Nobody knows, because of the magnitude of our debt, how this will play out. The conservative investor will save his cash and sit on the sidelines until obvious buying opportunities exist at realistic prices. It is unlikely that those opportunities will present themselves in 2010, but the odds of the markets moving sideways, or down, appear greater than further increases in stock prices.

Furthermore, the risks are greater that something bad will happen, rather than something good happening. That is additional reason for the conservative investor to hoard cash until a clearer vision of the investment future is available.
Problems to be faced in 2010
The first problem we face is the one discussed above, the refinancing of $3.5 trillion of U.S. federal debt.

The only place that money can come from is if the government continues to print money to buy their own bonds, which is what they will — and are — doing. That is inflationary. Investors are reluctant to invest in low-interest-paying securities when high inflation is expected around the corner. Henceforth, yields will have to go up. As yields go up, the price of bonds will fall. Falling bond prices are bad for the stock market.

Increases in interest rates essentially mean more money is being used to pay for interest on the bonds that otherwise might have been turned into earnings for stock holders and, hence, higher dividend income.

That’s not happening.

The new federal health bill is likely to be instituted in 2010. It’s 1,990 pages long and 363,000 words — twice as long as the Bible. By their own admission, not one congressman and not one senator has read the bill. It has been put together by Democratic “staffers” who are usually young, idealistic, pro-government and economically liberal. 

Fannie Mae and Freddy Mac, both government GSAs (government service agencies), are again in trouble and had to be infused with capital last week. This will continue, as will the problems with the automobile industry and banks the Fed has deemed “too big to fail.”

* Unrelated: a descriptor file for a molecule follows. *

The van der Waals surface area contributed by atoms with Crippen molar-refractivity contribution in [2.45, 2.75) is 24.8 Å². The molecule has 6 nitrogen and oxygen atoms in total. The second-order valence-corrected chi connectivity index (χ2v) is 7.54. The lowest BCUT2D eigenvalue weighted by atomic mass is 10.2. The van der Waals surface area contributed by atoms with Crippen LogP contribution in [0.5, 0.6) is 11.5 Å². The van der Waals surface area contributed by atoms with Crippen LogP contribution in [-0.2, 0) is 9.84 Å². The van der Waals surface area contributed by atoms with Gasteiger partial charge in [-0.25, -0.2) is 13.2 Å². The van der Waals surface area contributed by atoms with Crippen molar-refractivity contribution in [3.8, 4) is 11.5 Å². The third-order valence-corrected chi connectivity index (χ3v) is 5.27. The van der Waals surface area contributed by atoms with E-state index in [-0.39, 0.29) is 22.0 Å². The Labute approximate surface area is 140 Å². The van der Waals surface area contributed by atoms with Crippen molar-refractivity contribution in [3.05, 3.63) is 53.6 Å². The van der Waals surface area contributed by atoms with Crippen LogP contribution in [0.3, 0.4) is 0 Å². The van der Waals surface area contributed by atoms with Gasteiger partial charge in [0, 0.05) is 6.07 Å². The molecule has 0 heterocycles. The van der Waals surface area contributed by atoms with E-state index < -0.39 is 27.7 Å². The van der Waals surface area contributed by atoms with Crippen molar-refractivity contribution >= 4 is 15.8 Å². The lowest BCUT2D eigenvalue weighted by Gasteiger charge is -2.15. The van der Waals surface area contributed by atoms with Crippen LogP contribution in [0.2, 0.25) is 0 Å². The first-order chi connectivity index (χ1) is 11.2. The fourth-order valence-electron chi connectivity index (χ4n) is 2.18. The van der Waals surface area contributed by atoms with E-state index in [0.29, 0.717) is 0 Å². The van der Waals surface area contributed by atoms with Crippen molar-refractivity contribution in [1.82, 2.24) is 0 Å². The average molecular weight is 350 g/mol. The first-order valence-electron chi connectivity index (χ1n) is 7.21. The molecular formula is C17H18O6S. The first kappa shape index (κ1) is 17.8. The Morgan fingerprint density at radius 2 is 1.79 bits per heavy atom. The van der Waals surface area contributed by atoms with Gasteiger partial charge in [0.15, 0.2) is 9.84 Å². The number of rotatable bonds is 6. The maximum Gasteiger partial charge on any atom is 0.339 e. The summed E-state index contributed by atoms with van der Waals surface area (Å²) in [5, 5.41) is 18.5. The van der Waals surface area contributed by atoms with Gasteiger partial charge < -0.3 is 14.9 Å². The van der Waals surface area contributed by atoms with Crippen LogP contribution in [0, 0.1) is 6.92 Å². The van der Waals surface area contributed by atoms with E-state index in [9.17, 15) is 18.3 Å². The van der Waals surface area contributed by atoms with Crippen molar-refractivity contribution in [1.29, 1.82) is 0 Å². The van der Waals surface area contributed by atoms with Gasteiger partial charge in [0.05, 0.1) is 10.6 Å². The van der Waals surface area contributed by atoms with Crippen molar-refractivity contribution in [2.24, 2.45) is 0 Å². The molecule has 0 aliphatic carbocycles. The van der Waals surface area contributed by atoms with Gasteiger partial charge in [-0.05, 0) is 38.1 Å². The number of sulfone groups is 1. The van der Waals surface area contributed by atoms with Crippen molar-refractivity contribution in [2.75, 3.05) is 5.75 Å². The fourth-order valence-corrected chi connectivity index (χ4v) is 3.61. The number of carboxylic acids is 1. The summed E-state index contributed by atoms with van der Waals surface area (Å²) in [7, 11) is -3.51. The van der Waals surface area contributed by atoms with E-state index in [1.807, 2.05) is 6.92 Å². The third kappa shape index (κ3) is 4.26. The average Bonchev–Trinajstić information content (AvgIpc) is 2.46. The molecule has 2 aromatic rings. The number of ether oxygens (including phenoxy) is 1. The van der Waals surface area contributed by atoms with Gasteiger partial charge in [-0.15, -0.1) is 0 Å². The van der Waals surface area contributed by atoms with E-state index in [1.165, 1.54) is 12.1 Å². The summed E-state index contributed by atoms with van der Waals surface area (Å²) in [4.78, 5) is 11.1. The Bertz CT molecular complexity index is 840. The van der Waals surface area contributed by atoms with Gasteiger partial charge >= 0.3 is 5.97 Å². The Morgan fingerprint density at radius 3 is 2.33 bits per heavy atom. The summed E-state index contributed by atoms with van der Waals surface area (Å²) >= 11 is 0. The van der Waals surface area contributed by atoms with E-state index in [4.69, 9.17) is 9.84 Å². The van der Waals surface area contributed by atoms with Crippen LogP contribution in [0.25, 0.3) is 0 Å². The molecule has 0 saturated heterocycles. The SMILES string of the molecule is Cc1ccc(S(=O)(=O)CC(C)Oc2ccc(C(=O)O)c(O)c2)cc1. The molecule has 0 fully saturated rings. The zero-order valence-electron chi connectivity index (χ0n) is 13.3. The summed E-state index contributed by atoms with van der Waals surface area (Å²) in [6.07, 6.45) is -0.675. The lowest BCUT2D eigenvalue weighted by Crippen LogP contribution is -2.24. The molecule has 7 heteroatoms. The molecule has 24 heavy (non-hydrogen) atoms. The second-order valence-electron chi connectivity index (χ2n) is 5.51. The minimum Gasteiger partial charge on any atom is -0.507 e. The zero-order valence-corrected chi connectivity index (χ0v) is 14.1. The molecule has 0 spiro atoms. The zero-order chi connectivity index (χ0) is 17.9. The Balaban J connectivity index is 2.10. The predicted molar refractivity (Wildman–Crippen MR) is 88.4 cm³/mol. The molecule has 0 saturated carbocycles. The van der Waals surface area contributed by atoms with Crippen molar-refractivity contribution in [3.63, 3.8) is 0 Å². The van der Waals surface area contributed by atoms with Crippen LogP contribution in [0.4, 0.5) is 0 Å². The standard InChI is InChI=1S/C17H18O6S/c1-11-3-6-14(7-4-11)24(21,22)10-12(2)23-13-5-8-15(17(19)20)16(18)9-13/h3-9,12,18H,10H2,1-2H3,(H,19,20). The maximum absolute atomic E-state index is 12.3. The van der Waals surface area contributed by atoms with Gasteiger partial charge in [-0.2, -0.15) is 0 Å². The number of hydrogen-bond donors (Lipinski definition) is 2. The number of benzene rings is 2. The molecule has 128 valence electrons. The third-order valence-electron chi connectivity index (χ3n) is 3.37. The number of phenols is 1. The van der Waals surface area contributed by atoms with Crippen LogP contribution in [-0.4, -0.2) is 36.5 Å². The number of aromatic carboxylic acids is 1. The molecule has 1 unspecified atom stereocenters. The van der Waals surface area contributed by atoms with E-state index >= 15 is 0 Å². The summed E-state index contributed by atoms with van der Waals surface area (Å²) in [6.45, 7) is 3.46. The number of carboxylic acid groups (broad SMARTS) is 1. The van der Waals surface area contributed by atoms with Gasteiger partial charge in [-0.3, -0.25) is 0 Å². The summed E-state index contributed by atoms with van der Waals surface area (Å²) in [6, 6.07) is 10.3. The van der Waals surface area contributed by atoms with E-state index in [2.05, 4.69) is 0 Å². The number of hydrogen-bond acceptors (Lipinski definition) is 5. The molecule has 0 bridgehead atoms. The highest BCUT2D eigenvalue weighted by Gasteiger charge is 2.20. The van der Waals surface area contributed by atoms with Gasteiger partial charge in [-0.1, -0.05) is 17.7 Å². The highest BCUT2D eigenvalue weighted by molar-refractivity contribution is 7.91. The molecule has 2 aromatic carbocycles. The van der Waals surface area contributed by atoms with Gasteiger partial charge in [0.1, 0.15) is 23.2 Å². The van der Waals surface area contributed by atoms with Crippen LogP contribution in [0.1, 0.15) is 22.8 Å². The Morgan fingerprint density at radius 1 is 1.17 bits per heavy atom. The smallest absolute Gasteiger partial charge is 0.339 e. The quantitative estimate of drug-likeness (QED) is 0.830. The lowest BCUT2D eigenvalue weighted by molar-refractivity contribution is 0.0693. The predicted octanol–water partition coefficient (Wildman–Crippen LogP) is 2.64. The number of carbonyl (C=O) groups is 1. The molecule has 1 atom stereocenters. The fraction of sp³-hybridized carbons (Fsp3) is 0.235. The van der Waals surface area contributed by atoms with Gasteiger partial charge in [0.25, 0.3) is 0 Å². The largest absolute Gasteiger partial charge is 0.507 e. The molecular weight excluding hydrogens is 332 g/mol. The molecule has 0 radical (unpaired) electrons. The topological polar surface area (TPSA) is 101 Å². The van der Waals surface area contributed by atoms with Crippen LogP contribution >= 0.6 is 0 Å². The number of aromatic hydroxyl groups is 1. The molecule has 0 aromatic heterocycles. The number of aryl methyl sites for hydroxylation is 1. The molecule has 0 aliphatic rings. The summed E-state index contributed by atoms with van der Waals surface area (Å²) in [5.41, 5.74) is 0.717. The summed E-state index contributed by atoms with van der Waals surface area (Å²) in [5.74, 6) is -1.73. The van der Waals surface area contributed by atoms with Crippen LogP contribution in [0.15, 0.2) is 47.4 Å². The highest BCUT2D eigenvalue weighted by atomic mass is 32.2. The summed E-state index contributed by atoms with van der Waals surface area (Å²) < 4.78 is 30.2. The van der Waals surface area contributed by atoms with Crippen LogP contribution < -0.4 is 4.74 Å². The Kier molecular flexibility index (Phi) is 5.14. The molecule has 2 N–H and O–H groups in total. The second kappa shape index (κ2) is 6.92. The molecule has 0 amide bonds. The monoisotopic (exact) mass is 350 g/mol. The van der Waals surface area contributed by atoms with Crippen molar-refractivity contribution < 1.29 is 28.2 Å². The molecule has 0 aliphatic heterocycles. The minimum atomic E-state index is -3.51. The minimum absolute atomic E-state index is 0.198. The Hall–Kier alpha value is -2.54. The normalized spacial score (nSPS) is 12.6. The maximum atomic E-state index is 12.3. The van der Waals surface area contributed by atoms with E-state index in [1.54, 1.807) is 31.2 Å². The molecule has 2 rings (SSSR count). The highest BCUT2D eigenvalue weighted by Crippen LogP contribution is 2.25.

Nobody has figured out how we will pay for this new health bill, reduce our deficit or get government spending under control. Such huge undertakings, until appropriately satisfied, will probably continue to frustrate the private sector and, accordingly, the markets in 2010.

The public is beginning to wake up and see that Wall Street and the government worked in concert to defraud them. There is pressure upon the Fed to be audited in a bill signed by almost 200 congressmen.

Central bankers control the money of the world. They are accountable to no one, which never works because man’s greed cannot be controlled by man.

The bankers, recently refinanced gratis the U.S. taxpayer, are giving all sorts of reasons why the Fed has saved the country, why the Fed cannot be audited and how great central planning has been for our economy. Money control is people control, and people control is the ultimate power. Government has a monopoly on power. The Fed, owned jointly by the government and the banks that were “too big to fail,” has more power than any bankers or governments in history. Its going to fight tooth and nail before giving up that power. 
2010 is a year of many uncertainties. The twin killer of excessive government debt and excessive government spending must be contained or 2010 will be a piece of cake compared to what we’ll face beyond 2010.
Caveat Emptor.

George Rauch, Longboat Key, is chief executive officer of Bradenton-based General Propeller and a former Wall Street investment banker.


            Average              DJIA today
Date         Yield           (@ that yield)
1949         7.7%                       3,545
1974         5.1                          5,353
1980         5.7                          4,790
1982         6.3                          4,333
2009         2.6                        10,500

average    4.3                          6,349